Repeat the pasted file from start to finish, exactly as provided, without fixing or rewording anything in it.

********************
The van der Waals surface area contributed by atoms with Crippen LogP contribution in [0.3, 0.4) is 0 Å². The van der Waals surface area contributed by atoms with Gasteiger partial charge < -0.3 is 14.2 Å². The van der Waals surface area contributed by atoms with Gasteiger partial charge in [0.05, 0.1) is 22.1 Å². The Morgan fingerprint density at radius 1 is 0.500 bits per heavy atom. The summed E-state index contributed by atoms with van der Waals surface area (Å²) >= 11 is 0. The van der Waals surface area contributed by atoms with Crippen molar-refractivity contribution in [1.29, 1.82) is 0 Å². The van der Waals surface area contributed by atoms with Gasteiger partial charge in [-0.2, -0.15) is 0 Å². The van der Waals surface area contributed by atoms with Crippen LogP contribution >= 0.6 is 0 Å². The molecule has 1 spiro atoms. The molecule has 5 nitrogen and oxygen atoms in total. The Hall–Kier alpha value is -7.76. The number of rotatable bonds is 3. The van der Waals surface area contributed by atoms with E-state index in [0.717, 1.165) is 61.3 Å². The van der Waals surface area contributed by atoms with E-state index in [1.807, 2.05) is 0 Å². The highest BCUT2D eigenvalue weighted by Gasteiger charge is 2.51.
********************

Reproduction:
The van der Waals surface area contributed by atoms with Crippen LogP contribution in [0.3, 0.4) is 0 Å². The van der Waals surface area contributed by atoms with Gasteiger partial charge < -0.3 is 14.2 Å². The van der Waals surface area contributed by atoms with Gasteiger partial charge in [0.05, 0.1) is 22.1 Å². The Morgan fingerprint density at radius 1 is 0.500 bits per heavy atom. The summed E-state index contributed by atoms with van der Waals surface area (Å²) >= 11 is 0. The van der Waals surface area contributed by atoms with Crippen molar-refractivity contribution in [1.29, 1.82) is 0 Å². The van der Waals surface area contributed by atoms with Gasteiger partial charge in [-0.2, -0.15) is 0 Å². The van der Waals surface area contributed by atoms with Crippen LogP contribution >= 0.6 is 0 Å². The molecule has 1 spiro atoms. The molecule has 5 nitrogen and oxygen atoms in total. The Hall–Kier alpha value is -7.76. The number of rotatable bonds is 3. The van der Waals surface area contributed by atoms with E-state index in [0.717, 1.165) is 61.3 Å². The van der Waals surface area contributed by atoms with E-state index in [1.807, 2.05) is 0 Å². The highest BCUT2D eigenvalue weighted by Gasteiger charge is 2.51.